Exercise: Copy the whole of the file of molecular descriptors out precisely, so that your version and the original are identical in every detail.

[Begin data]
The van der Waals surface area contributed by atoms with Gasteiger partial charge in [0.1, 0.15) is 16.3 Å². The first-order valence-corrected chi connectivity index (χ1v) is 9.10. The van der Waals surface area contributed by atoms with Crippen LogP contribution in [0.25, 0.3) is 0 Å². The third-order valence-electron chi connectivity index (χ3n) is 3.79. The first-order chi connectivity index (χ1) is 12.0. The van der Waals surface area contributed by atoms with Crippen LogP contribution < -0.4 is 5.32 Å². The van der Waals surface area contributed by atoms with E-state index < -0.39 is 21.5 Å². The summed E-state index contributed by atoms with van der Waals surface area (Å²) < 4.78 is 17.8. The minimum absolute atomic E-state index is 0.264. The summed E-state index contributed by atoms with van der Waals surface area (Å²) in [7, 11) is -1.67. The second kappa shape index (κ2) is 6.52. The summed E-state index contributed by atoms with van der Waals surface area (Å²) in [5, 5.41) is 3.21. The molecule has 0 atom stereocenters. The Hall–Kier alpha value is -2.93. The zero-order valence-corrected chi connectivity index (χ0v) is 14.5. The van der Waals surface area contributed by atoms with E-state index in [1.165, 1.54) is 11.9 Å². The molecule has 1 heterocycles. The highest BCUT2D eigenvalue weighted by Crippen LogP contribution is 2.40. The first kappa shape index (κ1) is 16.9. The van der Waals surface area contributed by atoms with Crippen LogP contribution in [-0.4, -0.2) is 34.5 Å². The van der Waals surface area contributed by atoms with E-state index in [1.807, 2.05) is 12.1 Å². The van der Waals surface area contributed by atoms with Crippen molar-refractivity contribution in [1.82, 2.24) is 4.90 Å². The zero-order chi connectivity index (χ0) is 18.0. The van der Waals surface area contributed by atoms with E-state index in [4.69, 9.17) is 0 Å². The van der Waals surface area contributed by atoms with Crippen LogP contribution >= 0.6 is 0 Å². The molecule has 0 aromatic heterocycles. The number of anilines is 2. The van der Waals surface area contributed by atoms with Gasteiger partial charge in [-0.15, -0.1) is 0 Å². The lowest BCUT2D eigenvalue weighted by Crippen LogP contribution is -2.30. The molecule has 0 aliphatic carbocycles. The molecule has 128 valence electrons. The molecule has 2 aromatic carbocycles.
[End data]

The van der Waals surface area contributed by atoms with Gasteiger partial charge in [0.1, 0.15) is 16.3 Å². The first-order valence-corrected chi connectivity index (χ1v) is 9.10. The van der Waals surface area contributed by atoms with Crippen LogP contribution in [0.25, 0.3) is 0 Å². The third-order valence-electron chi connectivity index (χ3n) is 3.79. The first-order chi connectivity index (χ1) is 12.0. The van der Waals surface area contributed by atoms with Crippen LogP contribution < -0.4 is 5.32 Å². The van der Waals surface area contributed by atoms with E-state index < -0.39 is 21.5 Å². The summed E-state index contributed by atoms with van der Waals surface area (Å²) < 4.78 is 17.8. The minimum absolute atomic E-state index is 0.264. The summed E-state index contributed by atoms with van der Waals surface area (Å²) in [7, 11) is -1.67. The second kappa shape index (κ2) is 6.52. The summed E-state index contributed by atoms with van der Waals surface area (Å²) in [5, 5.41) is 3.21. The molecule has 0 atom stereocenters. The Hall–Kier alpha value is -2.93. The zero-order valence-corrected chi connectivity index (χ0v) is 14.5. The van der Waals surface area contributed by atoms with E-state index in [1.165, 1.54) is 11.9 Å². The molecule has 1 heterocycles. The highest BCUT2D eigenvalue weighted by Crippen LogP contribution is 2.40. The first kappa shape index (κ1) is 16.9. The van der Waals surface area contributed by atoms with Crippen LogP contribution in [-0.4, -0.2) is 34.5 Å². The van der Waals surface area contributed by atoms with E-state index in [1.807, 2.05) is 12.1 Å². The van der Waals surface area contributed by atoms with Crippen molar-refractivity contribution in [1.82, 2.24) is 4.90 Å². The zero-order chi connectivity index (χ0) is 18.0. The van der Waals surface area contributed by atoms with E-state index in [4.69, 9.17) is 0 Å². The van der Waals surface area contributed by atoms with Crippen LogP contribution >= 0.6 is 0 Å². The molecule has 0 aromatic heterocycles. The number of anilines is 2. The van der Waals surface area contributed by atoms with Gasteiger partial charge in [-0.15, -0.1) is 0 Å². The lowest BCUT2D eigenvalue weighted by Crippen LogP contribution is -2.30. The molecule has 0 aliphatic carbocycles. The molecule has 128 valence electrons. The molecule has 2 aromatic carbocycles.